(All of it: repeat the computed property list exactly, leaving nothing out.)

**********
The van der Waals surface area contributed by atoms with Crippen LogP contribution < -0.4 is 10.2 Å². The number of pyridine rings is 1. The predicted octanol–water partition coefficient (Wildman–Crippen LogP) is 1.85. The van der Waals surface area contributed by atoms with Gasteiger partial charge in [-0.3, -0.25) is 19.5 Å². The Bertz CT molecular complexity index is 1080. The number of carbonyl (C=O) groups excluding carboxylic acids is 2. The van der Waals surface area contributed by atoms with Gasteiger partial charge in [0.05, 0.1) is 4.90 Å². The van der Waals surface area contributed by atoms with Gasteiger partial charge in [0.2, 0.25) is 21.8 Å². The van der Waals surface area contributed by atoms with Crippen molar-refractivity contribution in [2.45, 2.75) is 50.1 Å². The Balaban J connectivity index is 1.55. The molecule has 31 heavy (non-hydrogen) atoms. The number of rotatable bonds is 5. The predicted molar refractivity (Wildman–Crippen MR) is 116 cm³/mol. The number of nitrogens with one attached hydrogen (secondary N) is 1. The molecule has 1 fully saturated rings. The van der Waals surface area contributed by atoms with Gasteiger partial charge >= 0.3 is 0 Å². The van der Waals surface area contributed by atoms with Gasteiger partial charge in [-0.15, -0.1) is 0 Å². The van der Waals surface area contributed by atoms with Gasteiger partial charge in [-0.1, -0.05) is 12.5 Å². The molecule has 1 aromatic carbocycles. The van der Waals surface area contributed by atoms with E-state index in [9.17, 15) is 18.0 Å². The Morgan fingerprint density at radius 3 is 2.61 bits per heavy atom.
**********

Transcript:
The van der Waals surface area contributed by atoms with Crippen LogP contribution < -0.4 is 10.2 Å². The number of pyridine rings is 1. The predicted octanol–water partition coefficient (Wildman–Crippen LogP) is 1.85. The van der Waals surface area contributed by atoms with Gasteiger partial charge in [-0.3, -0.25) is 19.5 Å². The Bertz CT molecular complexity index is 1080. The number of carbonyl (C=O) groups excluding carboxylic acids is 2. The van der Waals surface area contributed by atoms with Gasteiger partial charge in [0.05, 0.1) is 4.90 Å². The van der Waals surface area contributed by atoms with Gasteiger partial charge in [0.2, 0.25) is 21.8 Å². The van der Waals surface area contributed by atoms with Crippen molar-refractivity contribution in [2.45, 2.75) is 50.1 Å². The Balaban J connectivity index is 1.55. The molecule has 31 heavy (non-hydrogen) atoms. The number of rotatable bonds is 5. The predicted molar refractivity (Wildman–Crippen MR) is 116 cm³/mol. The number of nitrogens with one attached hydrogen (secondary N) is 1. The molecule has 1 fully saturated rings. The van der Waals surface area contributed by atoms with Gasteiger partial charge >= 0.3 is 0 Å². The van der Waals surface area contributed by atoms with Gasteiger partial charge in [-0.15, -0.1) is 0 Å². The van der Waals surface area contributed by atoms with Gasteiger partial charge in [-0.1, -0.05) is 12.5 Å². The molecule has 1 aromatic carbocycles. The van der Waals surface area contributed by atoms with E-state index in [9.17, 15) is 18.0 Å². The Morgan fingerprint density at radius 3 is 2.61 bits per heavy atom.